Surrey, B.C. becomes first Canadian city to commit to building for Accessibility
The city will build all future civic facilities to Rick Hansen Foundation Accessibility Certified Gold level.
Surrey, B.C. is the first city in Canada to commit to building to a Gold level using Rick Hansen Foundation Accessibility Certification (RHFAC) for all future civic facilities.
This announcement comes during National AccessAbility Week 2021, taking place from May 30 to June 5, 2021.
“By taking this step, we are making a commitment to ensure that people of all ages and abilities can fully participate in everyday life in Surrey,” said Mayor Doug McCallum in a news release. “We are proud to be the first city in Canada to make this proclamation, and we thank the Rick Hansen Foundation for their partnership and support as we press forward to design all future civic facilities in a way that will be accessible for everyone.”
Rick Hansen Foundation Accessibility Certification (RHFAC) rates the level of meaningful accessibility of buildings and sites, based on the holistic user experience of people with varying disabilities affecting their mobility, vision and hearing. Surrey was one of the first Canadian municipalities to receive an RHFAC Gold rating and now has 43 rated civic facilities, including 29 that have been certified, and five that have achieved Gold. To-date, over 1,300 sites across Canada have been rated through the program.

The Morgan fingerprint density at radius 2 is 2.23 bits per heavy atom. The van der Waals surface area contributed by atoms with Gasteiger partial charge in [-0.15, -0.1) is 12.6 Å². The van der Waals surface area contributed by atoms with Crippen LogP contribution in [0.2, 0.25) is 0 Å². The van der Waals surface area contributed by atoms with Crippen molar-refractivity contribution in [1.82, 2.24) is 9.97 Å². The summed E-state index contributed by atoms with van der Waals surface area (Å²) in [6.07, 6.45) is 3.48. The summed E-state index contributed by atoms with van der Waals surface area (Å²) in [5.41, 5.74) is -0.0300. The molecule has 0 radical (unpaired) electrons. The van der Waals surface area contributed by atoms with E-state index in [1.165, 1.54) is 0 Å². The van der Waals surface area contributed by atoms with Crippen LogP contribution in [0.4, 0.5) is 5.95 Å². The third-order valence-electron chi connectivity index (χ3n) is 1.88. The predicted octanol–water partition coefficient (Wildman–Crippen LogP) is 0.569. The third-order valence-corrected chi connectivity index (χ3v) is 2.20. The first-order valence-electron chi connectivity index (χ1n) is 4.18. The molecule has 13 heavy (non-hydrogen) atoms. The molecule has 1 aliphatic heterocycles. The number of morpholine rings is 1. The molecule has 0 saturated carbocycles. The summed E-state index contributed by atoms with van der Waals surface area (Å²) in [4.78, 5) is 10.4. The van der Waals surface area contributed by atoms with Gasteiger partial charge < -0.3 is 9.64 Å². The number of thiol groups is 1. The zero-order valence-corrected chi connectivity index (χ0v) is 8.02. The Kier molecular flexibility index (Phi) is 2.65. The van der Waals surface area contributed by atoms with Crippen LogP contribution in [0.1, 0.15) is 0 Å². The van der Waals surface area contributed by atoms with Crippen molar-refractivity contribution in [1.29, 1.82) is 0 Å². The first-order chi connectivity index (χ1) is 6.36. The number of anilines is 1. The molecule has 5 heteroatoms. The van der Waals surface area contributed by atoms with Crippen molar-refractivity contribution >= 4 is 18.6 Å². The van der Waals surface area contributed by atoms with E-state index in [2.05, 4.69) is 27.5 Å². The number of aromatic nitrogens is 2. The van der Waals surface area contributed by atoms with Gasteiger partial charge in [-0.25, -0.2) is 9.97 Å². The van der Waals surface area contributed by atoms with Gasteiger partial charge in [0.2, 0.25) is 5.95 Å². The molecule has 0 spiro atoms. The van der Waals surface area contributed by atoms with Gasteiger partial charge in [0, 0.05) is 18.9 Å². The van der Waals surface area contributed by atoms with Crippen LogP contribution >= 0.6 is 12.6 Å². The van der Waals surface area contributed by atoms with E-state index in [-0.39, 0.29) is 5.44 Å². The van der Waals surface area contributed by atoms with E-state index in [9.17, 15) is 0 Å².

To receive an RHFAC Gold rating, sites must receive a minimum of 80 per cent on their rating scorecard, the primary entrance must be accessible, audio-visual alarms, safety warning features, and assistive listening and communication enhancement technology must be present where applicable. A feasibility study conducted by HCMA Architecture + Design (HCMA) showed only a 1% average increase in construction cost (or 0.4 per cent for office buildings) to achieve RHFAC Gold compared to National or Ontario building code when thoughtful planning and design is applied upfront, which is what Surrey is doing.